Something strange happened to me on my last day of elementary school. I was twelve-years-old. It was around lunchtime and I was sitting in the back of my homeroom class eagerly imagining the so-soon summer when suddenly—behind me—I heard an opening door. The whole class turned around to see about the sound. We were all of us utterly stupefied; for in walked a gorilla, followed by the school principal, followed by my mother holding a camcorder. The gorilla sauntered over to my desk. He handed me a bushel of bananas, lifted me out of my chair, and started shaking me violently—all while grunting great gorilla noises (“ooo-ooo-aa!-aa!-aa!” et cetera et cetera). At this point—according to the video tape—my smile fell to a flat-line and I lost most of the color from my face and neck. Yes, I knew that this was not a real gorilla but rather a human in a gorilla suit. But still: What the @#$%? Finally the gorilla, afraid—he would later claim with uniquely human empathy—that I might faint, unmasked himself. It was my father! He gave me a sandwich, did a gorilla dance, fielded some questions, and then left. By this point I was not too hungry. Through the window, I saw him taking pictures with some younger children during their recess period. Yes, I knew this was just my father being himself—a fun-loving ape. But still: What the @#$%?
According to the new book The Invisible Gorilla (Crown. 289 pp. $27)—by the cognitive psychologists Christopher Chabris and Daniel Simons—if had I been more focused on Mrs. Lippman, the chalkboard, and intransitive verbs I might never have noticed that gorilla in my midst. The book, its title, and this retrospective insight derive from the now world-famous “Selective Attention Test” (over 300,000 YouTube hits). Go ahead, try it. This bizarre and brilliant experiment—which won the 2004 Ig Nobel prize, given to achievements that make people first laugh and then think—illustrates a phenomenal human limitation called inattentional blindness: if you are not paying attention, you might not see that which you are not expecting. 50% of people do not see the gorilla. For Chabris and Simons, this result serves as the crowning example of one of the “Ways Our Intuitions Deceive Us”—the book’s subtitle.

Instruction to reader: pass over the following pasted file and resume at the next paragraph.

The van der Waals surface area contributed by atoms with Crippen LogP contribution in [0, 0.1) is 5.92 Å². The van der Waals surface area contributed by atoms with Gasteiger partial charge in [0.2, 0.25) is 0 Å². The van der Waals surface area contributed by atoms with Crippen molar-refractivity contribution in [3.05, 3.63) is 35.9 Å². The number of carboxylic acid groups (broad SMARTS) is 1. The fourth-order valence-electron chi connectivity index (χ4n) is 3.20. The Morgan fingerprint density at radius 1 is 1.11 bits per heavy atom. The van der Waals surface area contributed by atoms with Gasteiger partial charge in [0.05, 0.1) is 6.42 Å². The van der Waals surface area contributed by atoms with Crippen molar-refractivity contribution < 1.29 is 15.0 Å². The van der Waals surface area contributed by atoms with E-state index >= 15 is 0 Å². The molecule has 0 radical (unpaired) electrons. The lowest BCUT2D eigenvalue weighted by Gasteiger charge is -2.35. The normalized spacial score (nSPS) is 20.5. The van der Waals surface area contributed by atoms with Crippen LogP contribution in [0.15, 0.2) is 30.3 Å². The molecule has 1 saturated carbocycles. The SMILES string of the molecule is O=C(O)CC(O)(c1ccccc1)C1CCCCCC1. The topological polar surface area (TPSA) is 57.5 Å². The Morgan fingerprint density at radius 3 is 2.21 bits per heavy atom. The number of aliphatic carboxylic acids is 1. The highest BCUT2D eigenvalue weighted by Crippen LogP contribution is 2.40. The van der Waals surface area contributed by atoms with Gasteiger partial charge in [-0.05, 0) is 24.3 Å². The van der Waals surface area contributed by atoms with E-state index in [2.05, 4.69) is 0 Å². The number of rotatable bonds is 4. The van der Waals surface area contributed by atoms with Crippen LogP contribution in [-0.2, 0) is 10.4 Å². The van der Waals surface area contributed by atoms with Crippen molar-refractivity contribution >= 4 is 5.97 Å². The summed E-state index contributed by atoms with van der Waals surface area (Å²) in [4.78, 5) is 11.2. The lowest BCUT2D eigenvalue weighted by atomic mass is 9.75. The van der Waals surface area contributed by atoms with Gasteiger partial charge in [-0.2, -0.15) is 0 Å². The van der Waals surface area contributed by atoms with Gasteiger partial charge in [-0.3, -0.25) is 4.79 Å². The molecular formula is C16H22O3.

The Invisible Gorilla has six chapters, each one devoted to an everyday intuitive “illusion:” of attention, memory, confidence, knowledge, cause, and potential. As evidence, each chapter features a mash-up of psychological research and pop culture reference—chiefly from film and television. The writing is light and clear, though the anecdotes begin to run together and become redundant. One particular gimmick really got to me, though perhaps it is the fault of an editor. (After all, writers must stick together and stubbornly blame the editor). I am talking here about the title of chapter three: “What Smart Chess Players and Stupid Criminals Have in Common.” Or a section of chapter five, the chapter about cause that has the most serious implications—though woefully under-explored—about our meaning-making species, “What Mother Teresa, Quentin Tarantino, and Jenny Mchy All Know.” Call it the illusion of relevant relatedness. To quote the stand-up of Craig Ferguson, that great Scottish sage: “Yes . . . I have noticed that some things are like other things.”
Chabris and Simons never claim to be writing a hard science book, though. They are in favor of soft intellectual foodstuffs, which are easier to chew and more likely to be digested by the lay public. The Invisible Gorilla is appealing and accessible, an undoubtedly triumphant application of the popular psychology formula, and sales will most likely reflect this smooth and shiny presentation. It is likely, therefore, that Chabris and Simons will have the privilege of publishing another book, which is certainly a good thing. If you enjoyed Freakonomics and any of Malcolm Gladwell’s books—though Mr. Gladwell is at times a direct target of the Gorilla‘s poop-flinging—you should pick up a copy of The Invisible Gorilla. Because you never know when your life might be interrupted by an ape.
For more, listen to Daniel Simons, co-author of The Invisible Gorilla, interviewed on this month’s Beautiful Brain Podcast: